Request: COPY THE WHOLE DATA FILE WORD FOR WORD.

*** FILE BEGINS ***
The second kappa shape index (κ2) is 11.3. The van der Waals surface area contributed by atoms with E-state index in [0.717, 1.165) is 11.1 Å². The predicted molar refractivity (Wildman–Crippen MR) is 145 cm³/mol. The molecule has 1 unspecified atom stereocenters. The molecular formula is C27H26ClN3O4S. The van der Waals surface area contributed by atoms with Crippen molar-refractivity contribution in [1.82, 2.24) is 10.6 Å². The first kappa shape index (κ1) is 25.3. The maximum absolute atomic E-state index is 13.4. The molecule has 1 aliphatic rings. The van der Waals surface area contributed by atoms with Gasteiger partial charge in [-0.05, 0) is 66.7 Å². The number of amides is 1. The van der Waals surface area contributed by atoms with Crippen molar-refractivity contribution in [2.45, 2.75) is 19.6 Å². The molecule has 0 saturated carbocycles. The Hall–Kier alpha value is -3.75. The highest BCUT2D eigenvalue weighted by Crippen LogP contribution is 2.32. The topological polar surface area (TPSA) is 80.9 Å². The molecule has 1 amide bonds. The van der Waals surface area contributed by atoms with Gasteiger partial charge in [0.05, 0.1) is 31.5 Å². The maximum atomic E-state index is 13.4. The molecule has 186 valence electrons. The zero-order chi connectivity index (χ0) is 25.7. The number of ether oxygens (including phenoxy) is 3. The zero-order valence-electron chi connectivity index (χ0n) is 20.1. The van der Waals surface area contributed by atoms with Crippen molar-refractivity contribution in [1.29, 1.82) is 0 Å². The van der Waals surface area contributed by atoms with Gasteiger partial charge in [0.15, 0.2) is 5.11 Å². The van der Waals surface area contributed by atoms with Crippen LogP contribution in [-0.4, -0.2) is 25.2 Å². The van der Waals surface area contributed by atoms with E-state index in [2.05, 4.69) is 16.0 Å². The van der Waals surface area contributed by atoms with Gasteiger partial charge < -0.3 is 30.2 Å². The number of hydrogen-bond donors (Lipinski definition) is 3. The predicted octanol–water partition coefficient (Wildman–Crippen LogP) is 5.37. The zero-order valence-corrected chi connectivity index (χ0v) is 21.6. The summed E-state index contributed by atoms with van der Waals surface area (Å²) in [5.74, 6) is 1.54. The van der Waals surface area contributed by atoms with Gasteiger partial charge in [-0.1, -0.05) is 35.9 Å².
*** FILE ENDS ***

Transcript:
The second kappa shape index (κ2) is 11.3. The van der Waals surface area contributed by atoms with E-state index in [0.717, 1.165) is 11.1 Å². The predicted molar refractivity (Wildman–Crippen MR) is 145 cm³/mol. The molecule has 1 unspecified atom stereocenters. The molecular formula is C27H26ClN3O4S. The van der Waals surface area contributed by atoms with Crippen molar-refractivity contribution in [1.82, 2.24) is 10.6 Å². The first kappa shape index (κ1) is 25.3. The maximum absolute atomic E-state index is 13.4. The molecule has 1 aliphatic rings. The van der Waals surface area contributed by atoms with Gasteiger partial charge in [-0.05, 0) is 66.7 Å². The number of amides is 1. The van der Waals surface area contributed by atoms with Crippen molar-refractivity contribution in [2.45, 2.75) is 19.6 Å². The molecule has 0 saturated carbocycles. The Hall–Kier alpha value is -3.75. The highest BCUT2D eigenvalue weighted by Crippen LogP contribution is 2.32. The topological polar surface area (TPSA) is 80.9 Å². The molecule has 1 amide bonds. The van der Waals surface area contributed by atoms with Gasteiger partial charge in [0.05, 0.1) is 31.5 Å². The maximum atomic E-state index is 13.4. The molecule has 186 valence electrons. The zero-order chi connectivity index (χ0) is 25.7. The number of ether oxygens (including phenoxy) is 3. The zero-order valence-electron chi connectivity index (χ0n) is 20.1. The van der Waals surface area contributed by atoms with Crippen molar-refractivity contribution in [1.29, 1.82) is 0 Å². The van der Waals surface area contributed by atoms with Gasteiger partial charge in [0.15, 0.2) is 5.11 Å². The van der Waals surface area contributed by atoms with Crippen LogP contribution in [-0.4, -0.2) is 25.2 Å². The van der Waals surface area contributed by atoms with E-state index in [2.05, 4.69) is 16.0 Å². The van der Waals surface area contributed by atoms with Gasteiger partial charge < -0.3 is 30.2 Å². The number of hydrogen-bond donors (Lipinski definition) is 3. The predicted octanol–water partition coefficient (Wildman–Crippen LogP) is 5.37. The zero-order valence-corrected chi connectivity index (χ0v) is 21.6. The summed E-state index contributed by atoms with van der Waals surface area (Å²) in [5.74, 6) is 1.54. The van der Waals surface area contributed by atoms with Gasteiger partial charge in [-0.1, -0.05) is 35.9 Å².